For years police in New York City have been chasing the guys on Canal Street in lower Manhattan selling phony Louis Vuitton handbags and $20 Rolex watches, but it hasn't stopped the counterfeit trade. Now the New York City Council is considering going after the customer.
"We've got to let people know that hey if you engage in this activity you're committing a crime and I think that's the only way to scare people," said Councilwoman Margaret Chin at a hearing today of the Public Safety Committee.
Chin is sponsoring a bill that would punish the buyers of knock-off goods with a fine of up to $1,000 and up to a year in jail.
"For law abiding citizens, when they know it's against the law, they'll stop," Chin said.
Prosecutors and some council members found the proposed legislation too harsh and it lacks support from Mayor Michael Bloomberg.
"We are concerned that enforcement of such a prohibition could deter both New Yorkers and tourists from shopping for legitimate goods," said Kathleen Magee, director of the Mayor's Office of Special Enforcement.
Advocates say more needs to be done to crack down on counterfeits, which cost the city $1 billion in annual tax revenue. And, they argue, the punishment being proposed in New York works elsewhere.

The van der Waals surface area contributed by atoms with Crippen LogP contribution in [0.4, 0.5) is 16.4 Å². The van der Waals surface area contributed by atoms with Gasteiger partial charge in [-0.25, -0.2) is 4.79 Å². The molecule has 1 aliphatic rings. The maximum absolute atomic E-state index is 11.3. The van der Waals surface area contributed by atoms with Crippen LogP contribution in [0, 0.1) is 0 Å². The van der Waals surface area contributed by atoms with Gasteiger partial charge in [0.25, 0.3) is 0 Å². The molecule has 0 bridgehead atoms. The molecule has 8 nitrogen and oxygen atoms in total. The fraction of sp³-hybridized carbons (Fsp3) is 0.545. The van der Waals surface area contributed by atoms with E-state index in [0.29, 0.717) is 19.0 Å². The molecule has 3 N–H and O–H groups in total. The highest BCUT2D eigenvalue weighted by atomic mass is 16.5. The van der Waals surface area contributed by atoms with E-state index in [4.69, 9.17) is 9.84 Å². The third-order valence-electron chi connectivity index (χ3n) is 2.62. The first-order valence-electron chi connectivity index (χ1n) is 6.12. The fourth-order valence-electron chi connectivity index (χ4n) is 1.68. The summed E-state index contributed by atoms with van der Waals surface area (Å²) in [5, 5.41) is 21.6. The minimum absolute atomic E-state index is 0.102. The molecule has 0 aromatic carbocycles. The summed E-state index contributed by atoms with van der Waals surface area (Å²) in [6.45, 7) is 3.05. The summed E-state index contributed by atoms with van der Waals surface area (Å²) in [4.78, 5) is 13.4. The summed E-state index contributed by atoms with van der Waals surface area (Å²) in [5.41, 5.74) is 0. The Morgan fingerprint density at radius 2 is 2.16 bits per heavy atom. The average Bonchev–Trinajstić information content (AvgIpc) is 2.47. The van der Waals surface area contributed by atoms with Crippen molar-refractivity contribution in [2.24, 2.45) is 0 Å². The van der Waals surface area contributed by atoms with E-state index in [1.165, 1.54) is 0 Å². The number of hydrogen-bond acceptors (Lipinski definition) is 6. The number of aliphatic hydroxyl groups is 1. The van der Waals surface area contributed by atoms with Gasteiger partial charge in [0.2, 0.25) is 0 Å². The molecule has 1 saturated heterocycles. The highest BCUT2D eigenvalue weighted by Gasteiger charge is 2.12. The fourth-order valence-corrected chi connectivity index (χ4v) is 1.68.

"In France if you are caught not just purchasing, buying, but carrying a counterfeit anything you can go to jail and be fined up to €360,000," said Valerie Salembier, former publisher of Harper's Bazaar who now runs the nonprofit Authentics Foundation.
"Passing this legislation will act as a deterrent to those people who come to Chinatown solely to buy fakes," she said.
Susan Scafidi, who directs the Fashion Law Institute at Fordham Law says anti-counterfeiting efforts to date have focused on the supply side.
"Law enforcement officials have essentially been fighting with one hand tied behind their backs," Scafidi said. "This bill would give them new authority - the equivalent of targeting johns as well as prostitutes."
Even if the bill passes, which appears unlikely, Scafidi doubts police would be rounding up tour groups in Chinatown. But she does see value in educating consumers.
"If buying a counterfeit becomes criminal act, rather than a recreational activity that carries a frisson of danger like ziplining or skydiving, it's likely that fewer consumers will decide to bag a fake," she said.